The Court of Appeals of Indiana has reversed the suppression of evidence found during the search of a man’s hotel room after determining the defendant had waived his constitutional search-and-seizure protections in a home detention agreement.
In July 2020, Lamar Fox was placed on home detention through Marion County Community Corrections in a criminal matter unrelated to the instant case. The home detention contract contained the following search provision, which Fox acknowledged: “You waive your rights under the Fourth Amendment of the United States Constitution, as well as Article 1, Section 11 of the Indiana Constitution, regarding search and seizure of your person or effects.”
While Fox was on home detention, he became the focus of a drug investigation led by Detective Steven Brinker of the Indianapolis Metropolitan Police Department Interdiction Unit. Brinker wanted to search Fox’s hotel room in Indianapolis, but he did not believe he had sufficient probable cause to procure a search warrant.
In February 2021, Brinker emailed Jill Jones, the MCCC law enforcement liaison, to share his concerns about Fox, inquire about Fox’s placement and inquire if Jones would conduct a visit to Fox’s hotel room.
Jones investigated Fox’s records and discovered a home visit had already been requested due to concerns that Fox had been tampering with his monitoring gear. She also discovered Fox had been the subject of an administrative hearing in January 2021 for testing positive for cannabinoids and masking his GPS device.
After consulting with the Marion County Prosecutor’s Office, Jones contacted Brinker and informed him that she was ready to make a home visit to Fox’s hotel room and requested that members of the IMPD accompany her. During the subsequent visit, Jones and the officers saw suspected contraband in plain view and stopped their search.
Brinker obtained a search warrant for Fox’s hotel room and for a car believed to be connected to Fox. Execution of the search warrant netted additional items of suspected contraband.
Fox was subsequently charged with Level 4 unlawful possession of a firearm by a serious violent felon, Level 5 felony possession of methamphetamine, Level 6 felony possession of a controlled substance and Level 6 felony escape.
Fox responded with a motion to suppress.
Relying on Micheau v. State, 893 N.E.2d 1053 (Ind. Ct. App. 2008), trans. denied, he argued MCCC’s involvement in the warrantless search of his Budget 8 hotel room was a subterfuge for law enforcement, the search required probable cause and a warrant and, because both probable cause and a warrant were lacking, the search violated the Fourth Amendment, voiding the probable cause supporting the search warrant. He also argued the search was unreasonable under the totality of the circumstances in violation of Article 1, Section 11 of the Indiana Constitution.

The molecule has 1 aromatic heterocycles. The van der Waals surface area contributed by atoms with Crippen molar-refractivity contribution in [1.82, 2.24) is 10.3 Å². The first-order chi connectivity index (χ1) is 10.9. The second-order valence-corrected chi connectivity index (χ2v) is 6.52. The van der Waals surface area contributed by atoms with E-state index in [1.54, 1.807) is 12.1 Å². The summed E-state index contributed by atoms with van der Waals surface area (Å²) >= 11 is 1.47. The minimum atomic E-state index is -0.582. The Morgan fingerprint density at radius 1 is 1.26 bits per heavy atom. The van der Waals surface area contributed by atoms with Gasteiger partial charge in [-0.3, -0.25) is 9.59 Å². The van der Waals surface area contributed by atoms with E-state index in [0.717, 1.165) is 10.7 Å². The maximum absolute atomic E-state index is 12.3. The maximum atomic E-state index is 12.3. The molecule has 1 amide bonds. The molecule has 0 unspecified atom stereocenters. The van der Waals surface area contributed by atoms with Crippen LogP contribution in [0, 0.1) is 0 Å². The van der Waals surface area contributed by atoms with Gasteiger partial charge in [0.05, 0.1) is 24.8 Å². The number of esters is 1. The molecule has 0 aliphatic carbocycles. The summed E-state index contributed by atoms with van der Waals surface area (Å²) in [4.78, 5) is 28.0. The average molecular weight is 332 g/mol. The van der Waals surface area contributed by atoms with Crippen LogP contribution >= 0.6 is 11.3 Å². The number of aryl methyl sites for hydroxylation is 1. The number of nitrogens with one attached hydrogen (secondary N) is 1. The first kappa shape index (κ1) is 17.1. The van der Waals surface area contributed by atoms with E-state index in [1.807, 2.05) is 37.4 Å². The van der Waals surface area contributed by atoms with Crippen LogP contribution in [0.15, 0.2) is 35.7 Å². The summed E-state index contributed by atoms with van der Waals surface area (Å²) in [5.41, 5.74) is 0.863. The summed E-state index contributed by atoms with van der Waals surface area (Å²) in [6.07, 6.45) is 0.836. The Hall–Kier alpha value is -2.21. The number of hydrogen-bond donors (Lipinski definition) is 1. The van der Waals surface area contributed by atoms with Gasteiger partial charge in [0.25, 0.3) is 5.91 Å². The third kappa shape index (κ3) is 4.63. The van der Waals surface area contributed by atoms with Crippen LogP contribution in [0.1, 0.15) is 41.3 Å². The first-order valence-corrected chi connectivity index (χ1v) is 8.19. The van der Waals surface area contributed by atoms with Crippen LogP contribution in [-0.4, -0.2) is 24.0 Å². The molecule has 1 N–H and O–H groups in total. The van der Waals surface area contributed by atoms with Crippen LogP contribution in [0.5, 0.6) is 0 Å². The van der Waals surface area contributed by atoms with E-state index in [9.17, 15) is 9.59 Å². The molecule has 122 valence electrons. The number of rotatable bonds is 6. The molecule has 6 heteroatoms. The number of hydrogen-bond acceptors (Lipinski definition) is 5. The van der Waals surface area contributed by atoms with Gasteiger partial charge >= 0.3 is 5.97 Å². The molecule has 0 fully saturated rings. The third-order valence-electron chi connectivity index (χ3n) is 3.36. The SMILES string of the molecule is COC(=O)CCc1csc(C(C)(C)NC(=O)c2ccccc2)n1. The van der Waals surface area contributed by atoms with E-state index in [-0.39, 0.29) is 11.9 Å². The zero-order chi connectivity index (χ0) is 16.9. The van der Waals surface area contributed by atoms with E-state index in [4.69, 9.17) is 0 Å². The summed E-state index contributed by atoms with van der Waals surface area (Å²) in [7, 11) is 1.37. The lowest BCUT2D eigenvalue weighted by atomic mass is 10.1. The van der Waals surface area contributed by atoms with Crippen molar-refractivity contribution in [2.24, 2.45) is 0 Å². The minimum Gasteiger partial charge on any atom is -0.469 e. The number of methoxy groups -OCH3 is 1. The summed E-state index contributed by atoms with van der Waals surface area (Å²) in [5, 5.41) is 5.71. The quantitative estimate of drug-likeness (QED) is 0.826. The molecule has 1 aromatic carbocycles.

In October 2021, the Marion Superior Court granted Fox’s motion to suppress, relying on Micheau and finding the search of Fox’s hotel room had been impermissibly initiated by law enforcement as part of a criminal investigation. The trial court made no findings of fact or conclusions concerning the search provision of Fox’s home detention contract, and the state’s motion to dismiss the charges against Fox was granted without prejudice.
But applying State v. Ellis, 167 N.E.3d 285 (Ind. 2021), the Court of Appeals in a Wednesday ruling.
“Here, Fox executed a home detention contract which contained a waiver provision which, if anything, is even more detailed in what rights he was waiving than the contract involved in Ellis, as Fox’s contract specifically provided that he waived his ‘rights under the Fourth Amendment of the United States Constitution, as well as Article 1, Section 11 of the Indiana Constitution, regarding search and seizure of your person or effects,’” Judge Patricia Riley wrote.
“In light of Ellis, we conclude that, due to Fox’s valid waiver of his constitutional rights, Jones was not required to have any degree of suspicion to initiate the home visit on Fox’s hotel room and was permitted to enter and search Fox’s hotel room regardless of IMPD’s involvement,” Riley wrote.
Further, the COA found Fox did not address the effect of his waiver through the search provision or contest its validity. It also found the rationale for the Micheau decision and concurring opinion doesn’t apply where those rights have been waived.
The case is State of Indiana v. Lamar Fox, 21A-CR-2445.